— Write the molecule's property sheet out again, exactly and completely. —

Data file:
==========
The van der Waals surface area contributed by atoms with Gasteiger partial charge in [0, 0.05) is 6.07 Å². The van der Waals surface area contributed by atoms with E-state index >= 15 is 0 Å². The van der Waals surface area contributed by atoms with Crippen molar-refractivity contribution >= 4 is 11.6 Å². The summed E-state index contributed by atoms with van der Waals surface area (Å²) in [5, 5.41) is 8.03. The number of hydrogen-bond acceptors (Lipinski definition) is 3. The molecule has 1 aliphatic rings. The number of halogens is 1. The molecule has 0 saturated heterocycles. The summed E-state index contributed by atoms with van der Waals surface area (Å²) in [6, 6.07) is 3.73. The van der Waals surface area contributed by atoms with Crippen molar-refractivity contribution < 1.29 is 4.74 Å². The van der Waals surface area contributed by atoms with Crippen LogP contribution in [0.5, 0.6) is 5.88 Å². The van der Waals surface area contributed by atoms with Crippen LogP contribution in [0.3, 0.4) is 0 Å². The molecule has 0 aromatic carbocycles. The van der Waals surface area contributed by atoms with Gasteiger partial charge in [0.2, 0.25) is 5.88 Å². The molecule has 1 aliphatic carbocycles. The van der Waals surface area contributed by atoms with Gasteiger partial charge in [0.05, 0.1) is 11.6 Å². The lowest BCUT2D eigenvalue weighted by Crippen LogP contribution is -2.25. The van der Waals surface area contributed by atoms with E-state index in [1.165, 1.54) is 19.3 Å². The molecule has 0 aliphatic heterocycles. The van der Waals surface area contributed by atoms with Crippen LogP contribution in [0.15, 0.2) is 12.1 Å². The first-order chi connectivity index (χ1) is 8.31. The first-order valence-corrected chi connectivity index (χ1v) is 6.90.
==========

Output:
The van der Waals surface area contributed by atoms with Gasteiger partial charge in [0, 0.05) is 6.07 Å². The van der Waals surface area contributed by atoms with E-state index >= 15 is 0 Å². The van der Waals surface area contributed by atoms with Crippen molar-refractivity contribution >= 4 is 11.6 Å². The summed E-state index contributed by atoms with van der Waals surface area (Å²) in [5, 5.41) is 8.03. The number of hydrogen-bond acceptors (Lipinski definition) is 3. The molecule has 1 aliphatic rings. The number of halogens is 1. The molecule has 0 saturated heterocycles. The summed E-state index contributed by atoms with van der Waals surface area (Å²) in [6, 6.07) is 3.73. The van der Waals surface area contributed by atoms with Crippen molar-refractivity contribution < 1.29 is 4.74 Å². The van der Waals surface area contributed by atoms with Crippen LogP contribution in [0.5, 0.6) is 5.88 Å². The van der Waals surface area contributed by atoms with Crippen LogP contribution in [0.3, 0.4) is 0 Å². The molecule has 0 aromatic carbocycles. The van der Waals surface area contributed by atoms with Gasteiger partial charge in [0.2, 0.25) is 5.88 Å². The molecule has 1 aliphatic carbocycles. The van der Waals surface area contributed by atoms with Gasteiger partial charge in [0.05, 0.1) is 11.6 Å². The lowest BCUT2D eigenvalue weighted by Crippen LogP contribution is -2.25. The van der Waals surface area contributed by atoms with E-state index in [1.165, 1.54) is 19.3 Å². The molecule has 0 aliphatic heterocycles. The van der Waals surface area contributed by atoms with Crippen LogP contribution in [0.15, 0.2) is 12.1 Å². The first-order chi connectivity index (χ1) is 8.31. The first-order valence-corrected chi connectivity index (χ1v) is 6.90.